Indie label Where It’s At Is Where You Are (wiaiwya) is releasing a new James Bond tribute album called A Girl And A Gun, featuring covers of 007 songs and soundtracks by contemporary acts including Papernut Cambridge, Darren Hayman and Ralegh Long.
I asked Robert Rotifer, whose version of Goldeneye is on the record, how he tackled Tina Turner’s Bond belter…
How did you get involved with the A Girl And A Gun project?
Robert Rotifer: John Jervis [who runs wiaiwya] asked, and I would never say no to him, because he is generally speaking one of the best people on the planet.
I think he was already quite far down the list, but at some point the idea came up – it may have been Darren Hayman’s – that all core members of Papernut Cambridge should do a song.
I seem to remember that they all had to have “gold” in the title as part of the concept as well.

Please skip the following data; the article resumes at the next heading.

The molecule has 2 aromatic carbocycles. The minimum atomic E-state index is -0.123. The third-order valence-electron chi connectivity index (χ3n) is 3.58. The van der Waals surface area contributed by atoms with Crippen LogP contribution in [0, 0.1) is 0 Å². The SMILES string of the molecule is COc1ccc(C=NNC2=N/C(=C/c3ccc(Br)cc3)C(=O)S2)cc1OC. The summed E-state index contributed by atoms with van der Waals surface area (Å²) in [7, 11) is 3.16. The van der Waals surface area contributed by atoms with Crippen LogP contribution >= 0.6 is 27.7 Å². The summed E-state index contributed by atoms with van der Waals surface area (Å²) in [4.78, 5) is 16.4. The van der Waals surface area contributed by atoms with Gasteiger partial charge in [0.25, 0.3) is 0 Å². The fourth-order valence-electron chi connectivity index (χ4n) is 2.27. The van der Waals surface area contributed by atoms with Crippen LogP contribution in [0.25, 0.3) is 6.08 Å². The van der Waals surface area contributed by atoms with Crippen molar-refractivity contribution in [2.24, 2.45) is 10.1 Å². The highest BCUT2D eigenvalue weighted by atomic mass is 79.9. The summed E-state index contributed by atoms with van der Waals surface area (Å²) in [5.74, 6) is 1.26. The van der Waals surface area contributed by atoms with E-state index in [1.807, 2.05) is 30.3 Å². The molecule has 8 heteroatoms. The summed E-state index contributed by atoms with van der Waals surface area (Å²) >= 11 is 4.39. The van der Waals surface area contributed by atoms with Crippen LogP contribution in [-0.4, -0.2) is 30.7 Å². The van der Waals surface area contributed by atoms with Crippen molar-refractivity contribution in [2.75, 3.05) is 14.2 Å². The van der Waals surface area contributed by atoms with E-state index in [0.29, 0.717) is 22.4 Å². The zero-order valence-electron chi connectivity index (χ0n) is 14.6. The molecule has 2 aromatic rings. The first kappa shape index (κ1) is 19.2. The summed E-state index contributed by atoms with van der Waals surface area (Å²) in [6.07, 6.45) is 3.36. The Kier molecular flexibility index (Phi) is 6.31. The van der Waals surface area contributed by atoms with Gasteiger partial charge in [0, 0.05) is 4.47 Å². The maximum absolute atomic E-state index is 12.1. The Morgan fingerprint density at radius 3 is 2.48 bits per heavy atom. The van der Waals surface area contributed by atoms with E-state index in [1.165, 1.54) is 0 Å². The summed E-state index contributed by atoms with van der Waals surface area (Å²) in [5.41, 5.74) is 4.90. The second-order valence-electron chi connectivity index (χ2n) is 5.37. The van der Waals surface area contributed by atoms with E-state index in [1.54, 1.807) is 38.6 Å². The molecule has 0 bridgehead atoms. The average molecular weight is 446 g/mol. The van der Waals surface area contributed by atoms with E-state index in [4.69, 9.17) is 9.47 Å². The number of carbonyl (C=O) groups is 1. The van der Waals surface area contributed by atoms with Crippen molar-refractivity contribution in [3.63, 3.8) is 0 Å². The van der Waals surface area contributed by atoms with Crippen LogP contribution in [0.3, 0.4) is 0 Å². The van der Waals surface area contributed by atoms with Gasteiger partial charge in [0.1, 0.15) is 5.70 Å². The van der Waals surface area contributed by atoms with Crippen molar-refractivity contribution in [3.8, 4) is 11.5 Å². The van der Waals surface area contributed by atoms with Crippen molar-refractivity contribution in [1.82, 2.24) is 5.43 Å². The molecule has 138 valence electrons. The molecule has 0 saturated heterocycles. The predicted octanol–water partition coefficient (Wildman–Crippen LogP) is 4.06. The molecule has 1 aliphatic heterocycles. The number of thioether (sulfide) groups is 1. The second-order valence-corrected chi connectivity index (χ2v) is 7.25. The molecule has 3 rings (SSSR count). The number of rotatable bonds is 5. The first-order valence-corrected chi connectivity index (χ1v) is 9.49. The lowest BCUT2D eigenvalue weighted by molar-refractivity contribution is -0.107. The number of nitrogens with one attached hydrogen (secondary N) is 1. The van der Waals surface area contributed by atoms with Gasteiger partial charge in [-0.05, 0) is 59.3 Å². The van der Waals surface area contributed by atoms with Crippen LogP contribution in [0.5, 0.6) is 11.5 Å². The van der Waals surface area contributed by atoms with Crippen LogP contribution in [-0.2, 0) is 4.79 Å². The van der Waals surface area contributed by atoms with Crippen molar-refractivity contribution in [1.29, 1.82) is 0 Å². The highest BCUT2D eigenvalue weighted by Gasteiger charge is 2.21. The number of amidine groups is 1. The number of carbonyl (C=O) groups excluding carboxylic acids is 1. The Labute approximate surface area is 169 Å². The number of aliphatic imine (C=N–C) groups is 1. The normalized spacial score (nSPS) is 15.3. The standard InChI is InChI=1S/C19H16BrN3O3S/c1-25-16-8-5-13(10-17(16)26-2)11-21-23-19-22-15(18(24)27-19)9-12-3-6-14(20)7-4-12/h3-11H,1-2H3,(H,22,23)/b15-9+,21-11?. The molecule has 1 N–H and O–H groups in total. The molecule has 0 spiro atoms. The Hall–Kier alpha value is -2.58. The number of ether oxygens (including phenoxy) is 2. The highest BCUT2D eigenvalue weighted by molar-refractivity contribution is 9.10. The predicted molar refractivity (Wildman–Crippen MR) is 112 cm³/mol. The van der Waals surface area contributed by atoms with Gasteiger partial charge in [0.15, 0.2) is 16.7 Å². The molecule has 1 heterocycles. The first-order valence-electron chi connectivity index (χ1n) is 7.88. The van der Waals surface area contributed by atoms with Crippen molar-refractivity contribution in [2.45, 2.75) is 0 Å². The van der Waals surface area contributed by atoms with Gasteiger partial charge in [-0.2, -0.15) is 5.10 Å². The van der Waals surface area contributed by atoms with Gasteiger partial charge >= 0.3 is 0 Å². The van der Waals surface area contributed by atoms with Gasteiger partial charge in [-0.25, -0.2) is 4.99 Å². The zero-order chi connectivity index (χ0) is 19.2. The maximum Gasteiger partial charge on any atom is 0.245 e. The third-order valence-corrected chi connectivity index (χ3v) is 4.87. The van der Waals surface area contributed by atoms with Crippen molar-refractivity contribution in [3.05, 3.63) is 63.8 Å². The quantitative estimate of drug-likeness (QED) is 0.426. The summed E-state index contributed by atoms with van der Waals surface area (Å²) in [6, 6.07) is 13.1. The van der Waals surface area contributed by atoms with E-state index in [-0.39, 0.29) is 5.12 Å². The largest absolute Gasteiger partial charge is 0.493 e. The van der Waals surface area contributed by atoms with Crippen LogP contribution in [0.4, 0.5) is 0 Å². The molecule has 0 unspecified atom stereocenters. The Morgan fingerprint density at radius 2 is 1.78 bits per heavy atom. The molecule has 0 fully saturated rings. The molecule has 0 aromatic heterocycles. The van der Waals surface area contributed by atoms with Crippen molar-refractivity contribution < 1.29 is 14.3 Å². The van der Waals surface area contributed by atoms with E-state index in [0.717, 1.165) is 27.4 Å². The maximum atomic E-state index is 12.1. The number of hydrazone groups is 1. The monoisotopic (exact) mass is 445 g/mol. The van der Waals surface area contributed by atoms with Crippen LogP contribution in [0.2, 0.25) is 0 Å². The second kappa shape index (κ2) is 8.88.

Why did you choose to cover Goldeneye?
Well, I didn’t choose it – the choice was made for me. But I was happy to do it because it’s not one of the dauntingly cool John Barry ones, but U2 writing for an ageing Tina Turner, and it has dodgy 1990s production all over it (sorry Nellee Hooper) – so I didn’t feel too worried about ruining a classic.
Actually, I feel a bit of a fraud, Sean, because you are a real Bond connoisseur and I’m just a Bond tourist.
I didn’t even watch that film [Goldeneye] at the time, mostly because I disapproved of the BMW Z3 roadster. Where I’m from, in Austria, driving that car is akin to a public diagnosis of erectile dysfunction. Not a good look for Bond.
What were you trying to achieve with your version? Can you talk us through how you went about approaching the song and recording it?
I wanted it to have a dusty home studio vibe, but in a thoughtfully arranged way. As I was working out the chords, I found myself retracing the steps of Bono and The Edge, trying to go by the Bond handbook and be original at the same time.
That classic rising and falling chromatic sequence was there, but hidden deep down in Hooper’s arrangement. And then there’s a ludicrously anti-climactic, incongruous key change into the chorus that surely would never have happened to John Barry.